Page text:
3) Finally the majority of the book was based in modern day London. The last book I read based in London was set in the Victorian era; not quite the same thing. As Oliver is from Britain, he is therefore using British English. For some reason I always love it when an American character and a British character meet and are pointing out the differences. I always laugh; it is so entertaining. I didn’t really appreciate until now that “knackered” is a British thing. Many of the books I read are based in America, so always the settings are from my imagination even if a real place is being described. This time it was different. Describing London, I could see exactly, in my head, what Hadley was seeing. Well maybe not exactly what she was seeing; I haven’t been to most of the places she goes to. London is a big place after all. But I could better see it than any other city in the states. I really need to find more YA books set in London. (But I knew that with a £10 note she could buy a tube ticket :D)

This is the first time I have absolutely loved a short story. Usually there is not enough time to develop the character or the plot sufficiently but finally I found an exception. Would I of liked it to be longer? Obviously! (We all need a bit more Oliver love.) But it didn’t need to be longer.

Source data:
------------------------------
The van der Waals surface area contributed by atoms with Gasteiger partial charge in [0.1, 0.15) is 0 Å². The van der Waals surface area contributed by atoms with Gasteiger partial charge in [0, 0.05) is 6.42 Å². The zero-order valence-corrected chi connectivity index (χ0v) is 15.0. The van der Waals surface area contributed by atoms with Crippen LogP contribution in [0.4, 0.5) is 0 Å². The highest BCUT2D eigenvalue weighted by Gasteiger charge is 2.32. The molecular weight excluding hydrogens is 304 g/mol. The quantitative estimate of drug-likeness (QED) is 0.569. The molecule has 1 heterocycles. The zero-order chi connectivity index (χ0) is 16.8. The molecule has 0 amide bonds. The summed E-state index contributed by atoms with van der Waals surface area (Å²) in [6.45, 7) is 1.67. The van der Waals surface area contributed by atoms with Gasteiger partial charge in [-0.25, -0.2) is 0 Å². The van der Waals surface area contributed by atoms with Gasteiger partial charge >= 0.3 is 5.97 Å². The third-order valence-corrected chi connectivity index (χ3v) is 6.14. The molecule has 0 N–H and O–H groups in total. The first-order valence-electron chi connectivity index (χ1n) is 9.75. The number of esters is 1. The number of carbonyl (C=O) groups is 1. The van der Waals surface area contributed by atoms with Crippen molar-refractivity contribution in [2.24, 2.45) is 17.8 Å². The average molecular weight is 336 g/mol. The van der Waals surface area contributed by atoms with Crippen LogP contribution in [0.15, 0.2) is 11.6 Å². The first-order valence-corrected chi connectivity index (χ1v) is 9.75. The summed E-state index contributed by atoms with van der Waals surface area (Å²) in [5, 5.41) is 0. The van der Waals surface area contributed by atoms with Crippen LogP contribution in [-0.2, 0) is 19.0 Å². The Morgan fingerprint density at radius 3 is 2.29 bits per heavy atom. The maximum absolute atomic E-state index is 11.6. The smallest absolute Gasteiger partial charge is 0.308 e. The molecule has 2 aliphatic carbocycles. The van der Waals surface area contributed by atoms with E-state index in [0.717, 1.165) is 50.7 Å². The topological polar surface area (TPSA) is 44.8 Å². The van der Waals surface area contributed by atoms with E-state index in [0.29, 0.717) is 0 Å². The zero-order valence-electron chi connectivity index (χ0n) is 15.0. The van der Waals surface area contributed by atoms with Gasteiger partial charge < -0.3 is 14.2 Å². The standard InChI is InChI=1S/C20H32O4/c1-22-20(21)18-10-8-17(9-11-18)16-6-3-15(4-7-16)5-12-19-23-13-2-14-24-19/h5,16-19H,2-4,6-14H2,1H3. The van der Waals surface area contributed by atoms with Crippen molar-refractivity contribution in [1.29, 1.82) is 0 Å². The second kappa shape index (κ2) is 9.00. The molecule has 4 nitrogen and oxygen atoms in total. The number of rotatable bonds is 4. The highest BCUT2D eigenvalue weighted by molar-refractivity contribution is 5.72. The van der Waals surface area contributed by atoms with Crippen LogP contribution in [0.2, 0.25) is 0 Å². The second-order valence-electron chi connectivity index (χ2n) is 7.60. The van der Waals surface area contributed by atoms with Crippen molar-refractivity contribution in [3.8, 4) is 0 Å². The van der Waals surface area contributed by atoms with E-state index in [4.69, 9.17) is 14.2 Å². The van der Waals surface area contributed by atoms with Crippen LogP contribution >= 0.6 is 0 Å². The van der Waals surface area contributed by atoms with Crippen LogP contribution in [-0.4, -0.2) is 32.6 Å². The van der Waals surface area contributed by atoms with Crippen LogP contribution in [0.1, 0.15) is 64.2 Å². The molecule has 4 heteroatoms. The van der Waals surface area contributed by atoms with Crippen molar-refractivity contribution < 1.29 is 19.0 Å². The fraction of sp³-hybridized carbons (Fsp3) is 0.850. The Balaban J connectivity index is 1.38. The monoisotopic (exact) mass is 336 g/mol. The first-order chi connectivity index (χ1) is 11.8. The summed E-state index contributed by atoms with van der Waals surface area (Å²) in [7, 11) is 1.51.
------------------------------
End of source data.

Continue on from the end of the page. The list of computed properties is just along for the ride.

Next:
Everyone who loves contemporary romance, but is not looking for a really fluffy read, has to read this book. You shouldn’t be disappointed. 


Waiting on Wednesday #3

Waiting on Wednesday is a weekly meme, showcasing books that we are waiting to read.

I bet this book has been picked many times before and was posted a long time ago. But seeing as I am new and haven't posted many Waiting on Wednesday's before, I had to post this book before it is too late.

Title: City of Lost Souls (The Mortal Instruments #5)
Author: Cassandra Clare
Publisher: Walker
Pages: 536
Release Date: 8th May 2012

Goodreads -

*Warning* Summary contains spoilers to previous The Mortal Instruments books.
The demon Lilith has been destroyed and Jace has been freed from her captivity. But when the Shadowhunters arrive to rescue him, they find only blood and broken glass. Not only is the boy Clary loves missing–but so is the boy she hates, Sebastian, the son of her father Valentine: a son determined to succeed where their father failed, and bring the Shadowhunters to their knees.
No magic the Clave can summon can locate either boy, but Jace cannot stay away—not from Clary. When they meet again Clary discovers the horror Lilith’s dying magic has wrought—Jace is no longer the boy she loved. He and Sebastian are now bound to each other, and Jace has become what he most feared: a true servant of Valentine’s evil. The Clave is determined to destroy Sebastian, but there is no way to harm one boy without destroying the other. Will the Shadowhunters hesitate to kill one of their own?